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What is next for Bulgarian fight against terrorism?

03 August 2016

As it has been observed by NHC, state of emergency appears to have become a common response to terrorist attacks. Both France and Germany are resorting to this extreme measure, with the former recently extending it for six months after the attack in Nice, and the latter declaring state of emergency after the shooting rampage in Munich.

Bulgaria is also set to integrate a similar measure into its law books. A counter-terrorism bill, feared to curb civil liberties, has been passed during the first reading by the Bulgarian parliament on July 28.

Photo: by BGNES

Amnesty International scrutinized the events highlighting the loopholes that might threaten human rights and undermine the rule of law. The future legislation that currently awaits its adoption, will give more power to the government and security services to prevent terrorist assaults. Amnesty International is concerned about the lack of meaningful and independent oversight of counter-terrorism operations, preventing the abuse of power. Moreover, the overly broad definition of the terms “terrorism” and “terrorist act” can be abused for targeting political adversaries, human rights defenders and other categories of activists.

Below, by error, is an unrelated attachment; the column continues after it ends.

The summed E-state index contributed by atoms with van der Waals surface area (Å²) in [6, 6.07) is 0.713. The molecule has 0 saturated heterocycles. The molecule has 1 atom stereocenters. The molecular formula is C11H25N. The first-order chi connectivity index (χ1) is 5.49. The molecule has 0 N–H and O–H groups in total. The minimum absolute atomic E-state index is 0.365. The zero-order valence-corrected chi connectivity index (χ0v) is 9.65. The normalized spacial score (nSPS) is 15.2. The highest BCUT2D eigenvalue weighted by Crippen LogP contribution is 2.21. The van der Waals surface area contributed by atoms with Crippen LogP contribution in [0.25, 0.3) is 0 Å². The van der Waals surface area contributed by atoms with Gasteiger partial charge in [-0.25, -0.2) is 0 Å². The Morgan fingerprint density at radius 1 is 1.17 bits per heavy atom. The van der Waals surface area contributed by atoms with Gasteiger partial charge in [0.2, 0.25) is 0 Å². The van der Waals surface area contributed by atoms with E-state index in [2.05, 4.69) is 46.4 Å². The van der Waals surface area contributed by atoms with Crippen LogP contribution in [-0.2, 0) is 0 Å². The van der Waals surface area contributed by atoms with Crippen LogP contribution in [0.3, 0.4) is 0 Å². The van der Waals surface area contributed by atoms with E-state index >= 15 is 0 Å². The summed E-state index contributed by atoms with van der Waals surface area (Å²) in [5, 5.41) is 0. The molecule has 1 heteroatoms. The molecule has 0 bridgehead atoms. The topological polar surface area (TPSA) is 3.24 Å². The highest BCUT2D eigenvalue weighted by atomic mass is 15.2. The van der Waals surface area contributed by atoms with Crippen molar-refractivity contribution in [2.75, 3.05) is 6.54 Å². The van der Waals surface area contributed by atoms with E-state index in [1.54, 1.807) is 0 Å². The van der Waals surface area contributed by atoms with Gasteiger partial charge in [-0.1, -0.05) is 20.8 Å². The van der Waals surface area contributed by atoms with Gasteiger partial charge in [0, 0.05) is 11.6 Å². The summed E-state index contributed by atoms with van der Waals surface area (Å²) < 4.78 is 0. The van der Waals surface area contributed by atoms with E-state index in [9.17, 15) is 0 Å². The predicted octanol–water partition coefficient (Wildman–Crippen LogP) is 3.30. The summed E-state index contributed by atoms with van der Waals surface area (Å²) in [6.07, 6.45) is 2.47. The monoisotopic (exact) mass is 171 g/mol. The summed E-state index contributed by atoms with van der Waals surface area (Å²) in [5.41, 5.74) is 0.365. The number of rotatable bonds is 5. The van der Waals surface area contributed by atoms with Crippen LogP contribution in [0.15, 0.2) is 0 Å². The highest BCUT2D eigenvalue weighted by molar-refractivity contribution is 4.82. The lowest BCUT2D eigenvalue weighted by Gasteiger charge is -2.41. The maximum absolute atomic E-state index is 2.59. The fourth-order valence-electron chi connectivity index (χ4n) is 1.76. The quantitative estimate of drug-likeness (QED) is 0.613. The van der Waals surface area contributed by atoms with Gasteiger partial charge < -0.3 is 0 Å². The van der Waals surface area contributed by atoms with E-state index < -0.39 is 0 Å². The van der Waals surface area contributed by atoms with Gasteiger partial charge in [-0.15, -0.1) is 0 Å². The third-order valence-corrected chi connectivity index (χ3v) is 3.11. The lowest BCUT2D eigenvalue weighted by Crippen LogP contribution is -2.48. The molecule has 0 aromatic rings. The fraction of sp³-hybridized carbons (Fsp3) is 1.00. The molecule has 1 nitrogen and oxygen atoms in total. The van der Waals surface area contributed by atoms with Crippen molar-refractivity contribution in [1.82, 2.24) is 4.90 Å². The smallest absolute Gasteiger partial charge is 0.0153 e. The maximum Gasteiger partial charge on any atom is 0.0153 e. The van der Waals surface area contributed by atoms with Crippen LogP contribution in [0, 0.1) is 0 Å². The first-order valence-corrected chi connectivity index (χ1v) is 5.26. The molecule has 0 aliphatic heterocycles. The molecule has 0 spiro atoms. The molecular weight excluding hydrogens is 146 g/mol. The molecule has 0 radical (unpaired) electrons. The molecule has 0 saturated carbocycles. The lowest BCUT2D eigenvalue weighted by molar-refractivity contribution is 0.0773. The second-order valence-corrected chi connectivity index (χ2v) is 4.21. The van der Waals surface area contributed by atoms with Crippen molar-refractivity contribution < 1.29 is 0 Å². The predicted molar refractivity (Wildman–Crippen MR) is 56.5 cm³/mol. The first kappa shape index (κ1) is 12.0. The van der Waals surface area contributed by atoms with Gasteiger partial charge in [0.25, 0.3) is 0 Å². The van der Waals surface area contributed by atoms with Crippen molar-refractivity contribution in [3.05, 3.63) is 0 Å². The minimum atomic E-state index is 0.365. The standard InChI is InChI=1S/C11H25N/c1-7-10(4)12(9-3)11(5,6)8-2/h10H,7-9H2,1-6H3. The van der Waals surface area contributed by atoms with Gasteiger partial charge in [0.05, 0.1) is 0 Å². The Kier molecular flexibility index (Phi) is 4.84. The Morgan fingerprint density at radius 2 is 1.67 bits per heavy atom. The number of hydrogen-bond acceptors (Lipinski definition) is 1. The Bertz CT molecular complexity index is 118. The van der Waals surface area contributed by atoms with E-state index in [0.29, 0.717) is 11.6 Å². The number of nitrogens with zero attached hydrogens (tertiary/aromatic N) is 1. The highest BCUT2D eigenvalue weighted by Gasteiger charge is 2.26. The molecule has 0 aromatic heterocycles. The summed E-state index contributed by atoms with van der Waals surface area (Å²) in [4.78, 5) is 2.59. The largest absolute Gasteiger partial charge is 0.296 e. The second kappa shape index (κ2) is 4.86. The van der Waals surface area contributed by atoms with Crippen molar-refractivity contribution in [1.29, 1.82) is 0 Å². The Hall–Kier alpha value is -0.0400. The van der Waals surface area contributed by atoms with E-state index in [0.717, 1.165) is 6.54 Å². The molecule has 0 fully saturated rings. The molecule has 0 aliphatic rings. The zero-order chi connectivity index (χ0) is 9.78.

The possibility to declare a “state of emergency” after a terrorist act might provide another loophole for a crackdown on civil liberties. Amnesty also warned that Bulgarian authorities reserve a right to impose a blanket ban on public rallies and demonstrations and authorize the disruption of electronic communications, which could lead to violation of freedom of assembly and the right to privacy. Administrative control measures, such as a ban on leaving the country or forced residency, can be applied to those who are under suspicion of preparing a terrorist act. Amnesty International is concerned that such measures can be used as “a proxy for the criminal justice process”, thus violating freedom of movement.

The legislation triggered mixed responses. Attorney Nikolay Hadjigenov, one of the critics of the anti-terror bill, wrote in a blog that the main aim of the law was “to control, repress and suppress” people. However, the government in Sofia defended the bill in its statement: “The act introduces basic rules of carrying out counter-terrorist operations when there is information about a threat or in case of a terrorist attack. In these cases, it is admissible to limit partly and temporarily some rights of the citizens.”

It is yet to be seen how the bill will change the fabric of Bulgarian political and social life. Should the bill be passed during the second reading, Bulgarian authorities need to heed the predictions and fears addressed by human rights groups to guarantee the protection of its citizens.

For more information: Amnesty International